Archive for the ‘wrist and hand’ Category

WRIST – ligaments

Intrinsic Ligaments

= scapholunate ligament
– three portions: volar (trapezoidal), middle (triangular), and dorsal (band — strongest)
– volar and esp dorsal most important for wrist stability
– stretched or torn
– mri 90% accurate:
— discontinuity, absence, irregularity, thinning with hi T2
— increased intercarpal space, sometimes
— elongation (stretching) of undisrupted ligament

- SL abnls may lead to
— rotatory subluxation of scaphoid
— DISI (dorsal intercalated segmental instability) — lunate tilting in dorsal direction ; scaphoid tilting in volar direction
— SLAC wrist (scapholunate advanced collapse)

= lunotriquetral ligament
– smaller than SL ligament, but has similar shape and frequently with hetero lo signal on coronal GRE
– may attach to hyaline articular cartilage or cortical bone
– tears may lead to VISI (volar intercalated segmental instability) — lunate tilting in volar direction.
– strong assoc between triangular fibrocartilage and LT tears

Extrinsic Ligaments

= extrinsic volar ligaments
– radioscaphocapitate – radial styloid -> scaphoid waist -> capitate
– radiolunotriquetral – ulnar side of radial styloid -> lunate -> triquetrium

= extrinsic dorsal ligaments
– radioscaphoid
– radiolunate
– radiotriquetral

Triangular Fibrocartilage Complex

- made up of several soft tissue structures on ulnar side of wrist
— volar and dorsal radioulnar ligaments
— meniscus homologue
— ulnar collateral ligament (UCL)
— sheath of the extensor carpi ulnaris (ECU) tendon

- functions include cushioning forces across the ulnar side of the wrist during axial loading
– stabilizing the ulnar size of the wrist and distal radioulnar joint

= normal triangular fibrocartilage (TFC)
– fibrocartilagenous biconcave disc with asymmetric bow-tie
– positioned in the ulnocarpal space with attachments on the medial side to the ulnar styloid process by two thin bands of TFC tissue, and laterally to the side of the radius
– thickness of TFC inversely proportional to degree of ulnar variance (thinner with + ulnar var ; thicker with – ulnar var)
– should have diffusely low signal (intermediate signal if asymptomatic myxoid degeneration)

= abnormal TFC
– any structure of the TFCC can be abnormal, but the TFC is the main component to show abnls
– TFC evaluated similar to meniscus in knee — high signal extending thru either prox or distal surface of TFC indicates a tear
– tears may be partial or full thickness
– fluid in the radioulnar joint is NORMAL for most individuals

- peripheral 20% of TFC on the ulnar margin is well vascularized and tears may heal with nonoperative therapy
– the remainder of the TFC is essentially avascular, and perforations or tears in the central and radial portions of the TFC usually are debrided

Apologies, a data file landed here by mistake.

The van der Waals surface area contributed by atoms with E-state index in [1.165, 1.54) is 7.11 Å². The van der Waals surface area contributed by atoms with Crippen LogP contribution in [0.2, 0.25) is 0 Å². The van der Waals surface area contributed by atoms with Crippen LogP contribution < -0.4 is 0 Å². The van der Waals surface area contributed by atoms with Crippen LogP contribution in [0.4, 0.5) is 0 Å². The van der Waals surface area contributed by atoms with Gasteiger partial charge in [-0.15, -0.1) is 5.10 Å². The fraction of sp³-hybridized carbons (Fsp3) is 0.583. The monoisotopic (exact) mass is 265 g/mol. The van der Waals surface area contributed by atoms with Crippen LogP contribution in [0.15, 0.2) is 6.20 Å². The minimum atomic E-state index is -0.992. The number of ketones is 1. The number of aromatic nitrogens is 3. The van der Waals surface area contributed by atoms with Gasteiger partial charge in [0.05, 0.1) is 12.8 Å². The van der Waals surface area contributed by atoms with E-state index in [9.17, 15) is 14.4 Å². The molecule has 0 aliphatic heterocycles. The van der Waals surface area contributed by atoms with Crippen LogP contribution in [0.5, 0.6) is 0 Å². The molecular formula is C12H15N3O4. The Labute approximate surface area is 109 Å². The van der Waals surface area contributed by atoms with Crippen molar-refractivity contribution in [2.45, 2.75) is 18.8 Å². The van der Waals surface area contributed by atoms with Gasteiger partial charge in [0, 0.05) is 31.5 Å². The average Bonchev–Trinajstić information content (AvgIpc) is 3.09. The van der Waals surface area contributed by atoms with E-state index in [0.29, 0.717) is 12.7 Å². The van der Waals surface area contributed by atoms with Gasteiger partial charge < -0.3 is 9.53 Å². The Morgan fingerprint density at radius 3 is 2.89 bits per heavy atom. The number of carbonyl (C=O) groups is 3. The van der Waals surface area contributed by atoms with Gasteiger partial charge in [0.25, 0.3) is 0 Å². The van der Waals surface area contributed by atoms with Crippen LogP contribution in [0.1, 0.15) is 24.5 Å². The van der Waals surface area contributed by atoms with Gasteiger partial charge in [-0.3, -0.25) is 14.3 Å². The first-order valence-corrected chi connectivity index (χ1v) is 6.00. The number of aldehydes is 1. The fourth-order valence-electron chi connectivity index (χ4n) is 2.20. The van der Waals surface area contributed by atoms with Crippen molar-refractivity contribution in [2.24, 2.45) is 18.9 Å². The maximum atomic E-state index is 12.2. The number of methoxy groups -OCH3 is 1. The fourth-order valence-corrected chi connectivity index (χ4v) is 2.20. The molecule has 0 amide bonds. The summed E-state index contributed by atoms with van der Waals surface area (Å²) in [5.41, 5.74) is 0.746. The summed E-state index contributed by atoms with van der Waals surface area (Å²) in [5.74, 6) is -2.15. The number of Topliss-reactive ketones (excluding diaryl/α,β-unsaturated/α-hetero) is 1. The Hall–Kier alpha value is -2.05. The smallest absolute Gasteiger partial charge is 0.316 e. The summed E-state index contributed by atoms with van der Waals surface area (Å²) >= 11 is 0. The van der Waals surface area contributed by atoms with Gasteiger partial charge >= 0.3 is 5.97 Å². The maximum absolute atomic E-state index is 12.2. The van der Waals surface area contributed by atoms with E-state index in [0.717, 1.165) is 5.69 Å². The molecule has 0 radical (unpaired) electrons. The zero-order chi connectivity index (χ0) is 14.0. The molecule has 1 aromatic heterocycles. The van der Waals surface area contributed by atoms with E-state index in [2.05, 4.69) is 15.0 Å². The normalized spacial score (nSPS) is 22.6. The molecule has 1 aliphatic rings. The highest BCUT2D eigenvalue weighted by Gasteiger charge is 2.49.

– many people have high signal within the substance of the TFC as well as perforations, but have no sxs; the intrasubstance signal likely 2′ myxoid degeneration
– TFC may be traumatically detached from its ulnar attachment and may even become interposed between the radius and ulna, preventing proper reduction of the DRUJ.
– TFC tears associated with disruption of ECU tendon sheath, tears of lunotriquetral ligament

Radioulnar Ligaments

- volar and dorsal radioulnar ligaments originate on the volar and dorsal cortex of the sigmoid notch of the distal radius
– pass on the volar and dorsal surfaces of the TFC and blend with it
– attach to the ulnar styloid process medially, and to the distal radius laterally
– distinguished from the TFC proper because they have flat superior and inferior margins, rather than being biconcave, and only attach directly to bone, rather than to cartilage on the radius.
– disruption of volar or dorsal RU ligaments associated with instability of the DRUJ (distal radioulnar joint)
– DRUJ instability dx’d when the ulna does not articulate properly with the sigmoid notch of the distal radius, and is displaced in either a dorsal or volar direction from this notch.

Meniscus Homologue
– thickening of the ulnar side of the joint capsule — inconsistently present
– located distal to the prestyloid recess and attaches to the triquetrium
– prestyloid recess is a triangular-shaped space bordered by the meniscus homologue distally, the TFCC atachments to the ulnar styloid process proximally, and the central TFC disc radially.

Extensor Carpi Ulnaris Sheath
– ECU tendon and sheath (component of TFCC) best seen on axial images
– sheath not seen unless fluid is in it
– ECU tendon located in the groove on the dorsum of ulna
– trauma of ECU tendon sheath -> subluxation or dislocation of the ECU tendon at the level of the distal ulna in a MEDIAL direction; associated tenosynovitis is common

Ulnar Collateral Ligament (UCL) of Wrist
– UCL is add’l support structure comprising the TFCC that may be seen on coronal images
– represents a thickening of the wrist joint capsule and provides little mechanical strength
– extends from the ulnar styloid process to the triquetrum
– similar structure exists on the lateral side, the radial collateral ligament, which extends from the radial styloid process to the scaphoid

WRIST – de quervain syndrome

Entrapment / irritation of tendons, first dorsal compartment
– abductor pollicis longus
– extensor pollicis brevis

Associated with
– overuse (manual laborers)
– pregnancy

MRI
– tendons may have normal size and signal, be thickened, or may have intratendinous signal
– abnl signal around tendons is common: lo T1, lo (fibrosis) / hi (tenosynovitis) T2

wrist – carpal tunnel syndrome

MRI features
– swollen median nerve (larger at level of pisiform than at DRUJ)
– flattened (at level of hamate hook), faceted, angled medial nerve
– hi T2
– flexor retinaculum (bowing ratio > 15%

Postop appearance, carpal tunnel release
– flexor retinaculum (absent or incised free ends displaced volarly)
– flexor tendons volarly displaced

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